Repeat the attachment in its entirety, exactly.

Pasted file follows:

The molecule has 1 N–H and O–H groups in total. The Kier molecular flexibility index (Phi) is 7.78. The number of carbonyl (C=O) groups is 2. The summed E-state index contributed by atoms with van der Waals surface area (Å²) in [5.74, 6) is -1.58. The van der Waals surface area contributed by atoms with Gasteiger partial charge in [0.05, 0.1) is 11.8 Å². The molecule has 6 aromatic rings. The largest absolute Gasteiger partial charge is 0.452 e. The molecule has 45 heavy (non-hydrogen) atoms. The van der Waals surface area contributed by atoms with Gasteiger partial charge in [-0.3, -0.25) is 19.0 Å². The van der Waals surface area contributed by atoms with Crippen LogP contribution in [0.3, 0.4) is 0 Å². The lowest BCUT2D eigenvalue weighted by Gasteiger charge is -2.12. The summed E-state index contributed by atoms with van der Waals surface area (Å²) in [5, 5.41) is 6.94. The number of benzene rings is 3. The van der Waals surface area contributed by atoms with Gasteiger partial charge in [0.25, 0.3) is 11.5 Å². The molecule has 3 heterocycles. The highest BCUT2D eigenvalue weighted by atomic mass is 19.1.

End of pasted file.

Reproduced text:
The molecule has 1 N–H and O–H groups in total. The Kier molecular flexibility index (Phi) is 7.78. The number of carbonyl (C=O) groups is 2. The summed E-state index contributed by atoms with van der Waals surface area (Å²) in [5.74, 6) is -1.58. The van der Waals surface area contributed by atoms with Gasteiger partial charge in [0.05, 0.1) is 11.8 Å². The molecule has 6 aromatic rings. The largest absolute Gasteiger partial charge is 0.452 e. The molecule has 45 heavy (non-hydrogen) atoms. The van der Waals surface area contributed by atoms with Gasteiger partial charge in [-0.3, -0.25) is 19.0 Å². The van der Waals surface area contributed by atoms with Crippen LogP contribution in [0.3, 0.4) is 0 Å². The lowest BCUT2D eigenvalue weighted by Gasteiger charge is -2.12. The summed E-state index contributed by atoms with van der Waals surface area (Å²) in [5, 5.41) is 6.94. The number of benzene rings is 3. The van der Waals surface area contributed by atoms with Gasteiger partial charge in [0.25, 0.3) is 11.5 Å². The molecule has 3 heterocycles. The highest BCUT2D eigenvalue weighted by atomic mass is 19.1.